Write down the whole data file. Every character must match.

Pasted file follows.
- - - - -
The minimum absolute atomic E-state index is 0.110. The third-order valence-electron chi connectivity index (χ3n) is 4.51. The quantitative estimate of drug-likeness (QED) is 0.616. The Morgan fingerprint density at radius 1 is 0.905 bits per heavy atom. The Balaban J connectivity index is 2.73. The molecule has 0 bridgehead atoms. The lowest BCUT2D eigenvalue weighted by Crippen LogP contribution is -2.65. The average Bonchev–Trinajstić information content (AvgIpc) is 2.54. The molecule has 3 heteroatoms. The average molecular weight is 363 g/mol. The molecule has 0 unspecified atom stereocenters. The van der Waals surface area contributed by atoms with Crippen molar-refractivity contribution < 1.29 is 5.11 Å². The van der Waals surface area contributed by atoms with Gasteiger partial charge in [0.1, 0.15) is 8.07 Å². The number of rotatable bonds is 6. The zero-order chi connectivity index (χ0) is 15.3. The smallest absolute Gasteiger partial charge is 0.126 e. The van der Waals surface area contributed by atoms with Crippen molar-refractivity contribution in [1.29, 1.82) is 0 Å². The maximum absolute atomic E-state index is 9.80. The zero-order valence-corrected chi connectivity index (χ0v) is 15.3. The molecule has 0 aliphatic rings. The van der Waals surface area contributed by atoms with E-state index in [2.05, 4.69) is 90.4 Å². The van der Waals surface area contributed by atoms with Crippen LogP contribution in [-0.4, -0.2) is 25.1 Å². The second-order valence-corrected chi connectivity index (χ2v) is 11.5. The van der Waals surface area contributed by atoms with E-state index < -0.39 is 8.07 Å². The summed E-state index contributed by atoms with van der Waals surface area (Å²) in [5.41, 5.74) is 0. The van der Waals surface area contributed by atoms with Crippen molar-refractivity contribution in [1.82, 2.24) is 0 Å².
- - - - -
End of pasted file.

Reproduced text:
The minimum absolute atomic E-state index is 0.110. The third-order valence-electron chi connectivity index (χ3n) is 4.51. The quantitative estimate of drug-likeness (QED) is 0.616. The Morgan fingerprint density at radius 1 is 0.905 bits per heavy atom. The Balaban J connectivity index is 2.73. The molecule has 0 bridgehead atoms. The lowest BCUT2D eigenvalue weighted by Crippen LogP contribution is -2.65. The average Bonchev–Trinajstić information content (AvgIpc) is 2.54. The molecule has 3 heteroatoms. The average molecular weight is 363 g/mol. The molecule has 0 unspecified atom stereocenters. The van der Waals surface area contributed by atoms with Crippen molar-refractivity contribution < 1.29 is 5.11 Å². The van der Waals surface area contributed by atoms with Gasteiger partial charge in [0.1, 0.15) is 8.07 Å². The number of rotatable bonds is 6. The zero-order chi connectivity index (χ0) is 15.3. The smallest absolute Gasteiger partial charge is 0.126 e. The van der Waals surface area contributed by atoms with Crippen molar-refractivity contribution in [1.29, 1.82) is 0 Å². The maximum absolute atomic E-state index is 9.80. The zero-order valence-corrected chi connectivity index (χ0v) is 15.3. The molecule has 0 aliphatic rings. The van der Waals surface area contributed by atoms with E-state index in [2.05, 4.69) is 90.4 Å². The van der Waals surface area contributed by atoms with Crippen LogP contribution in [-0.4, -0.2) is 25.1 Å². The second-order valence-corrected chi connectivity index (χ2v) is 11.5. The van der Waals surface area contributed by atoms with E-state index < -0.39 is 8.07 Å². The summed E-state index contributed by atoms with van der Waals surface area (Å²) in [5.41, 5.74) is 0. The van der Waals surface area contributed by atoms with Crippen molar-refractivity contribution in [1.82, 2.24) is 0 Å².